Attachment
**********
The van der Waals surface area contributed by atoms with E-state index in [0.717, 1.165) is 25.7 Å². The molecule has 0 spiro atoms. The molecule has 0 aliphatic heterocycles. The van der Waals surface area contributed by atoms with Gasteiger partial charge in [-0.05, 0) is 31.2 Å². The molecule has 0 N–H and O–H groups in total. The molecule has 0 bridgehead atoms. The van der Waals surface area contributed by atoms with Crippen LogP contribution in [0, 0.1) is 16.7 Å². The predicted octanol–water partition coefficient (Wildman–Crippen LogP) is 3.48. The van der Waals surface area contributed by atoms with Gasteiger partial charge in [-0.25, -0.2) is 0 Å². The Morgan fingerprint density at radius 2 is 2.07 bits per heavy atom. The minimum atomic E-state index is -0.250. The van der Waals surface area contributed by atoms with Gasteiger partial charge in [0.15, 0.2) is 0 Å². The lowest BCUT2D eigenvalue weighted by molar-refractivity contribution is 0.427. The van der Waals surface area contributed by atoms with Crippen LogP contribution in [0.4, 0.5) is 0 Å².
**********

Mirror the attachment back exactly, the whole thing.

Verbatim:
The van der Waals surface area contributed by atoms with E-state index in [0.717, 1.165) is 25.7 Å². The molecule has 0 spiro atoms. The molecule has 0 aliphatic heterocycles. The van der Waals surface area contributed by atoms with Gasteiger partial charge in [-0.05, 0) is 31.2 Å². The molecule has 0 N–H and O–H groups in total. The molecule has 0 bridgehead atoms. The van der Waals surface area contributed by atoms with Crippen LogP contribution in [0, 0.1) is 16.7 Å². The predicted octanol–water partition coefficient (Wildman–Crippen LogP) is 3.48. The van der Waals surface area contributed by atoms with Gasteiger partial charge in [-0.25, -0.2) is 0 Å². The Morgan fingerprint density at radius 2 is 2.07 bits per heavy atom. The minimum atomic E-state index is -0.250. The van der Waals surface area contributed by atoms with Gasteiger partial charge in [0.15, 0.2) is 0 Å². The lowest BCUT2D eigenvalue weighted by molar-refractivity contribution is 0.427. The van der Waals surface area contributed by atoms with Crippen LogP contribution in [0.4, 0.5) is 0 Å².